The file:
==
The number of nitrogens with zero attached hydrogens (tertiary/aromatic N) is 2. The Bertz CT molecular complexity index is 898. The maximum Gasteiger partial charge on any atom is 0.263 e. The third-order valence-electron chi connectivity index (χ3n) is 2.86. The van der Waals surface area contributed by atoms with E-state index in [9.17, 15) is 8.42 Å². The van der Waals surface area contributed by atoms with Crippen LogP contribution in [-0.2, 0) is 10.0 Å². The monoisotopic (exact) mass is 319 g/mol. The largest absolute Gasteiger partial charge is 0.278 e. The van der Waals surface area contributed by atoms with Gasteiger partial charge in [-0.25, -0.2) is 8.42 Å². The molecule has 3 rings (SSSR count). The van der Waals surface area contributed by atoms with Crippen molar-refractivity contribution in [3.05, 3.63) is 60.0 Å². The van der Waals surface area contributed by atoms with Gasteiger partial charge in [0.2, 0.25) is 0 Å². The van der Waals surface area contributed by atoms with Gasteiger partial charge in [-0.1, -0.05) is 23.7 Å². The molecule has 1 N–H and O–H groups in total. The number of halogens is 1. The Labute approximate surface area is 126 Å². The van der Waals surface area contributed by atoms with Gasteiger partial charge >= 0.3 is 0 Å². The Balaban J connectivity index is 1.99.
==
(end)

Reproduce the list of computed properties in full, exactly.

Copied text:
The number of nitrogens with zero attached hydrogens (tertiary/aromatic N) is 2. The Bertz CT molecular complexity index is 898. The maximum Gasteiger partial charge on any atom is 0.263 e. The third-order valence-electron chi connectivity index (χ3n) is 2.86. The van der Waals surface area contributed by atoms with E-state index in [9.17, 15) is 8.42 Å². The van der Waals surface area contributed by atoms with Crippen LogP contribution in [-0.2, 0) is 10.0 Å². The monoisotopic (exact) mass is 319 g/mol. The largest absolute Gasteiger partial charge is 0.278 e. The van der Waals surface area contributed by atoms with Gasteiger partial charge in [-0.25, -0.2) is 8.42 Å². The molecule has 3 rings (SSSR count). The van der Waals surface area contributed by atoms with Crippen molar-refractivity contribution in [3.05, 3.63) is 60.0 Å². The van der Waals surface area contributed by atoms with Gasteiger partial charge in [0.2, 0.25) is 0 Å². The van der Waals surface area contributed by atoms with Gasteiger partial charge in [-0.1, -0.05) is 23.7 Å². The molecule has 1 N–H and O–H groups in total. The number of halogens is 1. The Labute approximate surface area is 126 Å². The van der Waals surface area contributed by atoms with Gasteiger partial charge >= 0.3 is 0 Å². The Balaban J connectivity index is 1.99.